The OP has a lot of information to make a decision based on willingness to assume risk, investment in updates or accept flaws. Each of us have varied tolerance, risk acceptance and finances. I don’t see what else can be said as the decision on whether or not to buy is very personal.

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Originally Posted by yonion
Thanks. At this stage, I am more interested in understand the piano than buying it.

Hopefully the knowledge I gained in evaluating this piano can be used elsewhere later.

Originally Posted by dogperson
How many times snd by how many people need to suggest snd re-suggest that this may nit be the right piano?

The OP has a lot of information to make a decision based on willingness to assume risk, investment in updates or accept flaws. Each of us have varied tolerance, risk acceptance and finances. I don’t see what else can be said as the decision on whether or not to buy is very personal.
I’m not a technician in my line of work but I do treat repetitive stress injuries and I have treated several piano performance majors and former concert pianists in my practice. You mentioned your concern over a too heavy an action for your child in a Kawai. For one I know from my own experience that the perception is real but whether or not it affects ones playing in any negative way I think comes down to just preferences. Any good action including the excellent one in Kawais would be fine for your child so long as it is up to spec and well regulated. It doesn’t matter if the action is perceived as light or heavy. The potential issue with the piano you are looking at is that the action is uneven and the sound production is uneven which means your son would have to compensate for the pianos misgivings which would cause him to play with tension which introduces risk for injury. You want an action and sound to be predictable- to do what you want it to do. Also there is a difference between a piano action being light because its components are worn and an action designed to feel light. In the former case more stress is transferred to the tendons of the wrist and fingers rather than absorbed by bushings and other components which can also lead to repetitive stress injuries. This is one of the factors that one of my student patients had to deal with in the lousy pianos he surprisingly had to practice on in one of our countries most prestigious music institutions.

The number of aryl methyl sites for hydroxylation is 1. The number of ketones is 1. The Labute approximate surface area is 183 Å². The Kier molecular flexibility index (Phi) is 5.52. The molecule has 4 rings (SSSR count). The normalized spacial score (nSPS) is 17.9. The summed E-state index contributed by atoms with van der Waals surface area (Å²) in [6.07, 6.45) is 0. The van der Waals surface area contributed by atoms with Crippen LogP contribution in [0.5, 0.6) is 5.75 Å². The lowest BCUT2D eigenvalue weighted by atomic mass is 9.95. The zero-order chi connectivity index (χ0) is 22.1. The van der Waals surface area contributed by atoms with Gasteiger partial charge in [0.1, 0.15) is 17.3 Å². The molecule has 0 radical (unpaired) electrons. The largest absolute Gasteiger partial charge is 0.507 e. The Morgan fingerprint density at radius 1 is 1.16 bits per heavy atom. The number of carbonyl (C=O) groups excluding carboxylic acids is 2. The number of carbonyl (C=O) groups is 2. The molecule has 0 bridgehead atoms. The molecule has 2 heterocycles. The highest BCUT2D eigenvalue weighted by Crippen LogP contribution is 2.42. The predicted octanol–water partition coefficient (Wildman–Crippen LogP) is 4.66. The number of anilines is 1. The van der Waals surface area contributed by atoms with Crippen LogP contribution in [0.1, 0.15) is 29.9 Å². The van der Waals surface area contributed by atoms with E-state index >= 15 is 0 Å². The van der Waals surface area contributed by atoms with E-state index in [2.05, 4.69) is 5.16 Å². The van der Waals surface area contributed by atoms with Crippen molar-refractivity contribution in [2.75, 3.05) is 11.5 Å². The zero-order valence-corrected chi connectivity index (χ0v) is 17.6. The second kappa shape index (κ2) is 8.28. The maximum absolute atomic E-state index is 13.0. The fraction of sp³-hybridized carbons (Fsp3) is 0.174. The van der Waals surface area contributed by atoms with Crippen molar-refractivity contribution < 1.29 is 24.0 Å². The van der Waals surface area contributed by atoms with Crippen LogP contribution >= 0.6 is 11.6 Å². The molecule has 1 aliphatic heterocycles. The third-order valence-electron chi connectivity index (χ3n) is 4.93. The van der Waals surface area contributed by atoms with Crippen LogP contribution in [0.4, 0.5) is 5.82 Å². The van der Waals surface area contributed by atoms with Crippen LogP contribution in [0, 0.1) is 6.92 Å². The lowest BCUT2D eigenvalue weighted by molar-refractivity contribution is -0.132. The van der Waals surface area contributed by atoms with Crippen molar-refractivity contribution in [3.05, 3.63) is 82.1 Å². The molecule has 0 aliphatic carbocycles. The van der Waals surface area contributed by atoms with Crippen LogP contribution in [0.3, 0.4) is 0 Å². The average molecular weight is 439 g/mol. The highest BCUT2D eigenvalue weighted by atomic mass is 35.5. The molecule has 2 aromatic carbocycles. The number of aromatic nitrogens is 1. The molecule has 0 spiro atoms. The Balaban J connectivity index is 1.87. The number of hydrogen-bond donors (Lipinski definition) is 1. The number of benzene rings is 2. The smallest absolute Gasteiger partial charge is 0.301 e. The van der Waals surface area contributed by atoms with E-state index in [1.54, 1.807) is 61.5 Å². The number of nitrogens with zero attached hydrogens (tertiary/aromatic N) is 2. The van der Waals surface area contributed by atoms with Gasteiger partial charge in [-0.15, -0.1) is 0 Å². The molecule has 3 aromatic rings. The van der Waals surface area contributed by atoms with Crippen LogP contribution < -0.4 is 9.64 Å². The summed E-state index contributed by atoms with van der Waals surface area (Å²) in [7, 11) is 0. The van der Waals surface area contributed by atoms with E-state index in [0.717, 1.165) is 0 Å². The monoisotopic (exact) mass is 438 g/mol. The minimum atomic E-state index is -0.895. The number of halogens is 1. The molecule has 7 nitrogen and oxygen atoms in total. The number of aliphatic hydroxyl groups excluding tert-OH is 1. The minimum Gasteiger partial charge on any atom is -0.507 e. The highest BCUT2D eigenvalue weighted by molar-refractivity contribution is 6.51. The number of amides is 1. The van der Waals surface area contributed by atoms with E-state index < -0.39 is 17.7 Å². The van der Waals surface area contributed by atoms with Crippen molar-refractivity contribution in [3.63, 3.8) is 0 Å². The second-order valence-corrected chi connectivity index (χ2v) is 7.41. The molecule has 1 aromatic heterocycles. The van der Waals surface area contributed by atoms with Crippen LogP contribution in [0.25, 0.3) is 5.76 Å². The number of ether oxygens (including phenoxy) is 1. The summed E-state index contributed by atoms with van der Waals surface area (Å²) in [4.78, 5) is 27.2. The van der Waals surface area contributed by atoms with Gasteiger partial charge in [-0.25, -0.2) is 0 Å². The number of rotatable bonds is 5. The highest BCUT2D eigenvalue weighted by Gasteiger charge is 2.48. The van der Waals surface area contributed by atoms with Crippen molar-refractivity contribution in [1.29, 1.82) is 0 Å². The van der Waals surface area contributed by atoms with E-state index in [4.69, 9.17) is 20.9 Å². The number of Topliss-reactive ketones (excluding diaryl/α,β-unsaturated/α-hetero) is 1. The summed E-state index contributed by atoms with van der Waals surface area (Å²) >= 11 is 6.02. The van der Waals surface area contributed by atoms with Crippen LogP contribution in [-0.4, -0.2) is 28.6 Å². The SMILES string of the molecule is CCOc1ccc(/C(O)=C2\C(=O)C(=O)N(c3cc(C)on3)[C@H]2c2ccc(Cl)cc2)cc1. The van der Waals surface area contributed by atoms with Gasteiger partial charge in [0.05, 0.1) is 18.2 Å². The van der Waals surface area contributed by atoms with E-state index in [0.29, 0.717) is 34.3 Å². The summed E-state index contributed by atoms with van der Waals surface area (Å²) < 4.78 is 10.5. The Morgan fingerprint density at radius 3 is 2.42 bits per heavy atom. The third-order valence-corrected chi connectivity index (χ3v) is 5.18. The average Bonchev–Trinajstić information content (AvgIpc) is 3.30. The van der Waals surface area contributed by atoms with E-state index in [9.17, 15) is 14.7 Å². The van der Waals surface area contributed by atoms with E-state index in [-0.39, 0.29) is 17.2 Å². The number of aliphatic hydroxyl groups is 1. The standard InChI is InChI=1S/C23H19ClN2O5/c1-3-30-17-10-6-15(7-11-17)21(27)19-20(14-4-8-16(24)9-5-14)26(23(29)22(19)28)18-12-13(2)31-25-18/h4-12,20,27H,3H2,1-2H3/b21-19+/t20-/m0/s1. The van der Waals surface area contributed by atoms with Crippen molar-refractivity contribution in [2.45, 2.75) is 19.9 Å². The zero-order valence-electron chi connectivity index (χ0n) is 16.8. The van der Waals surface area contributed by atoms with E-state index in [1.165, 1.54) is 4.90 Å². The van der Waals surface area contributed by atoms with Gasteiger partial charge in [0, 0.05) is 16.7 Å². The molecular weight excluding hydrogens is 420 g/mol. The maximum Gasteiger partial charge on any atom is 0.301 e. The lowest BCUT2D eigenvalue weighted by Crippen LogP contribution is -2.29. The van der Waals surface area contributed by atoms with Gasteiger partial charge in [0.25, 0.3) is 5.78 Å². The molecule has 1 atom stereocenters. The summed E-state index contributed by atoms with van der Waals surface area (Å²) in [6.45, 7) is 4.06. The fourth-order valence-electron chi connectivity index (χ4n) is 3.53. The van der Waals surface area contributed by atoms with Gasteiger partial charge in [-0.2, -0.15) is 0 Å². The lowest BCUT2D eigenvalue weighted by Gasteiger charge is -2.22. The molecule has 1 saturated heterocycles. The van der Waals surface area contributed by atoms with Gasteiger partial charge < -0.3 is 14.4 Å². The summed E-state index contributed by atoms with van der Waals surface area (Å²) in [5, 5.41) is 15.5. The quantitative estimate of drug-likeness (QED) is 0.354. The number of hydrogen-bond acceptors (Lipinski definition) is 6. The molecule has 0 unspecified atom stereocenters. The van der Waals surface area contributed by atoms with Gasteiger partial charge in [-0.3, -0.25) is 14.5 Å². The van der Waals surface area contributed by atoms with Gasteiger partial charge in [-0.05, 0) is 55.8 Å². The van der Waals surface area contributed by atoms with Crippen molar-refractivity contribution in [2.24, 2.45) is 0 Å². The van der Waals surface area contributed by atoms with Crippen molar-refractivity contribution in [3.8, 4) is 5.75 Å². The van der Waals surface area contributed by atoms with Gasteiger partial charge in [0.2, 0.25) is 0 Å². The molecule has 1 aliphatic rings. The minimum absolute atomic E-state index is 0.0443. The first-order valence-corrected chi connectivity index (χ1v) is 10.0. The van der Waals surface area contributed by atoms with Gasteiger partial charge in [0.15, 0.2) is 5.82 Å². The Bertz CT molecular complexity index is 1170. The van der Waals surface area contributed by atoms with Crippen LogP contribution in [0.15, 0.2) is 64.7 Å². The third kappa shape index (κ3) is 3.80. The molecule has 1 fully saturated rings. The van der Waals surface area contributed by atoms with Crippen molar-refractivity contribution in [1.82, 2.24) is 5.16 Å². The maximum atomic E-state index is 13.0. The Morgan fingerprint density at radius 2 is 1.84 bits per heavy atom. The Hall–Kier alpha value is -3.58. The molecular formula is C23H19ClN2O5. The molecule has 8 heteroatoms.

Last edited by Jethro; 09/16/21 08:38 AM.

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Originally Posted by yonion
Thanks. At this stage, I am more interested in understand the piano than buying it.

Hopefully the knowledge I gained in evaluating this piano can be used elsewhere later.

Originally Posted by dogperson
How many times snd by how many people need to suggest snd re-suggest that this may nit be the right piano?

The OP has a lot of information to make a decision based on willingness to assume risk, investment in updates or accept flaws. Each of us have varied tolerance, risk acceptance and finances. I don’t see what else can be said as the decision on whether or not to buy is very personal.

That is a somewhat rare position for this Forum. Nearly everyone is concerned about the prospective piano and only that piano, that they intend to buy. Background research is a good thing.


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I feel sorry for your student patients. I though pianos at good schools are good. Maybe they works too hard?

I definitely don't want it happen to my son. Assume I bought the piano, which may not happen, I don't think I would want my son to practice on the piano in the current form, at least not for long. I am wondering whether regulation and voicing can solve most of the problems. I feel regulation and voicing isn't super expensive and are common work done before or after the transaction of a used piano.